After approximately 45 minutes into X-Men: The Last Stand, three primary characters had already been killed off, while one had been brought back to life. I suppose we can call this a net loss of two, although the one brought back to life more than makes up for the three losses — at least in terms of power level. Or at least, that’s what the characters tell us, because apparently there is such a thing as a mutant power level now. It’s so kind of them to mention it for the first time in the third installment into the franchise.

If by now you are still unaware, the X-Men franchise insists that people with superpowers, called mutants, live amongst regular human beings. Charles Xavier (Patrick Stewart) has created a school where mutants can live safely, free from the prejudices that society places on them. Here is where the titular X-Men reside, led by Wolverine (Hugh Jackman), Storm (Halle Berry) and Cyclops (James Marsden). The villain of the first film, Magneto (Ian McKellen), returns too, as does his sidekick Mystique (Rebecca Romijn).

The characters that get knocked off are ones I will not mention, because it needs to come as a surprise. One of the best things about this film is the shock that comes when characters you’ve seen for multiple films are removed from the spotlight. And when it’s not quite as good as its predecessors, you need that shock to come into play. If you don’t get it, you’re not getting the full experience, and your experience with it will likely be worse.

The plot this time around revolves around the humans finally creating a cure for the mutant gene. Magneto, who earlier claimed that something like this would eventually happen, isn’t too thrilled. He decides to recruit some more mutants and wage war against the humans for creating this cure. Still missing, and I can only assume presumed dead, are Toad and Sabretooth from the first film. I would have thought that he would have wanted these characters back for a major war, so they must have died. Instead, he recruits people like Juggernaut (Vinnie Jones, a man who, once he gains momentum, cannot be stopped, and Callisto (Dania Ramirez), someone who has superhuman speed, and can detect these so-called “power levels”. He also, eventually, gets the resurrected character on his side, but, for most of the film, all this person does is stand there looking angry.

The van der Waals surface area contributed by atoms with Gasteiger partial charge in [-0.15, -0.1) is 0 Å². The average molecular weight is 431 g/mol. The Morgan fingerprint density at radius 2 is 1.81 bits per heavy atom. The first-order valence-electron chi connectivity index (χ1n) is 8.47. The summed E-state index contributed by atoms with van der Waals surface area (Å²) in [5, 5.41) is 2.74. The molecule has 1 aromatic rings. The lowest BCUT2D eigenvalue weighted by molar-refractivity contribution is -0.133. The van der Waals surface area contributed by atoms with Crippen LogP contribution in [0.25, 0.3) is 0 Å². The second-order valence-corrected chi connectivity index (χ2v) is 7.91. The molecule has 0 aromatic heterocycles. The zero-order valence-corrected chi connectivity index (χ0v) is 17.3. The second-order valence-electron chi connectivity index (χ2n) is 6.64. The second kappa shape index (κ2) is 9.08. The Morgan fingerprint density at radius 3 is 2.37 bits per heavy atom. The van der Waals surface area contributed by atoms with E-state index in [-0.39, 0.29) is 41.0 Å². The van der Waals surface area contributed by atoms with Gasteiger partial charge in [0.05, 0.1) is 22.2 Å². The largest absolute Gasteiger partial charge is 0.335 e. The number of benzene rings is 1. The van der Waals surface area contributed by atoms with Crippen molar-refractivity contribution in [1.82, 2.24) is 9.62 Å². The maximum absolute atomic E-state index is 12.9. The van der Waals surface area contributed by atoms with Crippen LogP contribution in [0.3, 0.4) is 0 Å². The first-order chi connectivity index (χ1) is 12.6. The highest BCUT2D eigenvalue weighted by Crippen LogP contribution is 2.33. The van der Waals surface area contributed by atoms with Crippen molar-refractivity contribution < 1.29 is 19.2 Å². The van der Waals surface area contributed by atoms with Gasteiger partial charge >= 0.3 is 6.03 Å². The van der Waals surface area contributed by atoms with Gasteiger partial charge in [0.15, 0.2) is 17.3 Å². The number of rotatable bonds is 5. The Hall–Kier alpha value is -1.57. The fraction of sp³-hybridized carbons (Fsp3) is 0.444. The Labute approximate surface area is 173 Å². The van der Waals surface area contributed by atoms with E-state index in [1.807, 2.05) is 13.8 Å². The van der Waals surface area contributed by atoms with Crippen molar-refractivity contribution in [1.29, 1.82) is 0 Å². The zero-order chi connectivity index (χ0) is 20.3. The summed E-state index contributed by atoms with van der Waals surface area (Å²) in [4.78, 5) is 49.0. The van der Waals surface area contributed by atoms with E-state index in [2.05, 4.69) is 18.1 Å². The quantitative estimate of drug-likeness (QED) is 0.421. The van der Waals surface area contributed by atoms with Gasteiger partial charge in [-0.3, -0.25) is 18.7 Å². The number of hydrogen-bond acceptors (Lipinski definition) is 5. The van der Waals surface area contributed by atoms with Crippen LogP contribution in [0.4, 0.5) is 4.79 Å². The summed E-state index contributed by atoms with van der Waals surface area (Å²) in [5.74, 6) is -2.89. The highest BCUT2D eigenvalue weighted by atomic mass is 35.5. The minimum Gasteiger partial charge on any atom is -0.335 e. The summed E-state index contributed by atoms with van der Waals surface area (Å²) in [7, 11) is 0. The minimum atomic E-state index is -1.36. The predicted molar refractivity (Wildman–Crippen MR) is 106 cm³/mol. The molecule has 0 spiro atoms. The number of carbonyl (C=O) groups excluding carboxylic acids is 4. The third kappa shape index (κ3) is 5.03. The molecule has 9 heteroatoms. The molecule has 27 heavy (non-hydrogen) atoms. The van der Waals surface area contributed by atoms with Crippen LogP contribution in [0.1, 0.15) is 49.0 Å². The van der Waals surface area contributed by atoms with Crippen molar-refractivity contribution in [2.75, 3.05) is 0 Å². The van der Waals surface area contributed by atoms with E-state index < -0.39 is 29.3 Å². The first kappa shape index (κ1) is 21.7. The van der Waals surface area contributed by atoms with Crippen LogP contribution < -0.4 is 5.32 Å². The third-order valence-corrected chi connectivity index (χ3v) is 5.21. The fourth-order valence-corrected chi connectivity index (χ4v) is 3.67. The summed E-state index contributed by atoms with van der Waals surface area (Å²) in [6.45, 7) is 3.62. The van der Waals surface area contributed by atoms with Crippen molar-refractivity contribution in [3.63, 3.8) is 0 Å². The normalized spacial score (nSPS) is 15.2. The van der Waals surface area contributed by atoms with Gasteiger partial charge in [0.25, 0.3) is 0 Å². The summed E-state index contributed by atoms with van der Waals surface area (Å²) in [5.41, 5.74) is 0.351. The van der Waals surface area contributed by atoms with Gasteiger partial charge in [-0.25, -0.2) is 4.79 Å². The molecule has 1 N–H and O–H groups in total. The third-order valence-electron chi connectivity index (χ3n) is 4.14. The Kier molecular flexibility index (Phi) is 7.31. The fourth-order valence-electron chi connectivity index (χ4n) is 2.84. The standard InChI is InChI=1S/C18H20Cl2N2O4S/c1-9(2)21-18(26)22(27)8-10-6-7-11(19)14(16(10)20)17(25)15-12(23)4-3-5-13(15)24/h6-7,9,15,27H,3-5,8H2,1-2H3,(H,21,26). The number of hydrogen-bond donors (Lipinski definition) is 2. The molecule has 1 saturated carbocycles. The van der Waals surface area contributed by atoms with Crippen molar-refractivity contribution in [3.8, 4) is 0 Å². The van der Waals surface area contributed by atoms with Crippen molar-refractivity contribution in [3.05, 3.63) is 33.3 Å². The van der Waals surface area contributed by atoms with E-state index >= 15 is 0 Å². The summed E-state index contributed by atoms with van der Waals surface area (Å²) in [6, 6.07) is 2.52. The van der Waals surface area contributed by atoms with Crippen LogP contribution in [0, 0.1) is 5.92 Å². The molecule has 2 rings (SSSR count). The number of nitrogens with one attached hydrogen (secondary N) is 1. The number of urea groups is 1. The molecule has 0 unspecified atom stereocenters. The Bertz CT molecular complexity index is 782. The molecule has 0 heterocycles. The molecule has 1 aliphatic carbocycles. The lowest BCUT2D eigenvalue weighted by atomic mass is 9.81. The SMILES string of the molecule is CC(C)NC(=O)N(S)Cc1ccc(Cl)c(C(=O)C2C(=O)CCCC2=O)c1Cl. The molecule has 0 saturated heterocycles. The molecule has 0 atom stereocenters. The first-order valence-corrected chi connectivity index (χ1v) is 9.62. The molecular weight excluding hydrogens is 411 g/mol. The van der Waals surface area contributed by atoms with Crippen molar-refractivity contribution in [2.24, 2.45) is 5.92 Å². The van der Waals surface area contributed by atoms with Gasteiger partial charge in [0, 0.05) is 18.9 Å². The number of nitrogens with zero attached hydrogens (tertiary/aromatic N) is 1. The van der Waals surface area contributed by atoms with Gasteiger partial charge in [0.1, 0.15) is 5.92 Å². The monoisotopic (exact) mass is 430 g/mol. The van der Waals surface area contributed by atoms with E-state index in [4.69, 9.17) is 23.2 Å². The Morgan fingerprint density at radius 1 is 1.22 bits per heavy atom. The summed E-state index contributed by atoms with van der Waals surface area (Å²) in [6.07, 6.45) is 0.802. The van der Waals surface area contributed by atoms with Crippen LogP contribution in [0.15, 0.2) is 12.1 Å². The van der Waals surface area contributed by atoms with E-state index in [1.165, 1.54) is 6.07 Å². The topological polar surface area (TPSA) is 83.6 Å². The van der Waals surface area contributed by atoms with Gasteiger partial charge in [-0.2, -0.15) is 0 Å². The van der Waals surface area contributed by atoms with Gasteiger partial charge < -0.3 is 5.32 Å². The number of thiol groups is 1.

The X-Men have a couple of new players as well. A character who appeared in the first two films, albeit in incredibly small roles, gets some spotlight this time around. Shadowcat (Ellen Page in this installment, although she didn’t play this character previously), is a girl who can walk through solid objects. Hank McCoy, otherwise known as Beast (Kelsey Grammer), is a blue, hairy, creature, who is agile and strong. Colossus (Daniel Cudmore) is also on the team as a man who can make his skin become metal. That will work against Magneto.

What the film comes down to is this: Magneto wants to completely destroy the place where the cure comes from, and the X-Men want to stop him. There’s a big battle that lasts nearly half an hour as they fight over this place. The first hour is spent mostly in setting this major fight up, and also killing off the characters that they don’t want to take part in it. The first hour is also kind of a mess in terms of plot.

There are some parts of this film that don’t completely mesh well with others in the series. This mostly comes in the decisions made by Xavier and Magneto, which seem to go against what their characters believe in. Apparently Xavier had done some things before the first film even took place that will make you think of him differently as a character. We end up questioning if his actions are actually for the betterment of mutants after all, or if he’s just someone who wants as much control as he can get. But the film never answers this for us.

The Last Stand is different from the other films in the series in that it attempts to be more of a full-on action film. As a result, we get less characterization. Although I don’t really think we needed all that much, considering most of these characters are ones we’ve already seen for two films. Instead, we get large, extravagant action scenes which will entertain. There isn’t the same level of tension as there was in previous films, but if you just want to be entertained for 104 minutes, you probably won’t be disappointed.

X-Men: The Last Stand did a fine job of wrapping up the trilogy. Yes, it’s a worse film than both of its predecessors, but it was still good. It was entertaining, the action scenes were really enjoyable, and I had fun while watching it. The character development was thinner than in previous films, and the plot was a bit of a mess for a while, but on the whole I still enjoyed myself. The story also concludes quite well. For the first time in the series, I didn’t need more. For the final film in a trilogy, that’s what you want.